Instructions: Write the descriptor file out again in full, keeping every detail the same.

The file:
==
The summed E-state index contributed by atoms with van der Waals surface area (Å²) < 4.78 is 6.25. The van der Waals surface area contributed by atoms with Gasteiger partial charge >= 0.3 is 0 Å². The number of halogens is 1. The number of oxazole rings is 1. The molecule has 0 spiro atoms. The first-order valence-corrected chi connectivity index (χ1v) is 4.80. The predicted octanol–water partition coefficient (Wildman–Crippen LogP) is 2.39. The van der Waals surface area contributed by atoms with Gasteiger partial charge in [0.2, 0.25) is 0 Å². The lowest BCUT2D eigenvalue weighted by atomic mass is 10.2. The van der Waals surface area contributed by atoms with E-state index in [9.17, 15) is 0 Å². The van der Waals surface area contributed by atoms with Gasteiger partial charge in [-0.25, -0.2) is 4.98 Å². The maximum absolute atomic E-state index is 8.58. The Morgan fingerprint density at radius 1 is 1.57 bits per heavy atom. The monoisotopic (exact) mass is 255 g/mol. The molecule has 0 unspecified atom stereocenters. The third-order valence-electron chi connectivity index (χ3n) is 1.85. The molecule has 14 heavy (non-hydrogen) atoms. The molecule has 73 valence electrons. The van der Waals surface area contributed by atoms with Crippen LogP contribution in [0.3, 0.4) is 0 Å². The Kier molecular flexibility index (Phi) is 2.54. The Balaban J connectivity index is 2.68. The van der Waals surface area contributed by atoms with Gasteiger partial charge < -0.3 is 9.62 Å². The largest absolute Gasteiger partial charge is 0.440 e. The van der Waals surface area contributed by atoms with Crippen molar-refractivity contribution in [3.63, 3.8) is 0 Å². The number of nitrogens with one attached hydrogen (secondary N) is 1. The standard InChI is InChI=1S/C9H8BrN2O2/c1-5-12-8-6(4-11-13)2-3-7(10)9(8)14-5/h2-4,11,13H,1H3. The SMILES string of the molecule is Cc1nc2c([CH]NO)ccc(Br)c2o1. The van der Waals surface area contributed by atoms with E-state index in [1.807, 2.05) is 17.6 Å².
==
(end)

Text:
The summed E-state index contributed by atoms with van der Waals surface area (Å²) < 4.78 is 6.25. The van der Waals surface area contributed by atoms with Gasteiger partial charge >= 0.3 is 0 Å². The number of halogens is 1. The number of oxazole rings is 1. The molecule has 0 spiro atoms. The first-order valence-corrected chi connectivity index (χ1v) is 4.80. The predicted octanol–water partition coefficient (Wildman–Crippen LogP) is 2.39. The van der Waals surface area contributed by atoms with Gasteiger partial charge in [0.2, 0.25) is 0 Å². The lowest BCUT2D eigenvalue weighted by atomic mass is 10.2. The van der Waals surface area contributed by atoms with E-state index in [9.17, 15) is 0 Å². The van der Waals surface area contributed by atoms with Gasteiger partial charge in [-0.25, -0.2) is 4.98 Å². The maximum absolute atomic E-state index is 8.58. The Morgan fingerprint density at radius 1 is 1.57 bits per heavy atom. The monoisotopic (exact) mass is 255 g/mol. The molecule has 0 unspecified atom stereocenters. The third-order valence-electron chi connectivity index (χ3n) is 1.85. The molecule has 14 heavy (non-hydrogen) atoms. The molecule has 73 valence electrons. The van der Waals surface area contributed by atoms with Crippen LogP contribution in [0.3, 0.4) is 0 Å². The Kier molecular flexibility index (Phi) is 2.54. The Balaban J connectivity index is 2.68. The van der Waals surface area contributed by atoms with Gasteiger partial charge < -0.3 is 9.62 Å². The largest absolute Gasteiger partial charge is 0.440 e. The van der Waals surface area contributed by atoms with Crippen molar-refractivity contribution in [3.63, 3.8) is 0 Å². The number of nitrogens with one attached hydrogen (secondary N) is 1. The standard InChI is InChI=1S/C9H8BrN2O2/c1-5-12-8-6(4-11-13)2-3-7(10)9(8)14-5/h2-4,11,13H,1H3. The SMILES string of the molecule is Cc1nc2c([CH]NO)ccc(Br)c2o1. The van der Waals surface area contributed by atoms with E-state index in [1.807, 2.05) is 17.6 Å².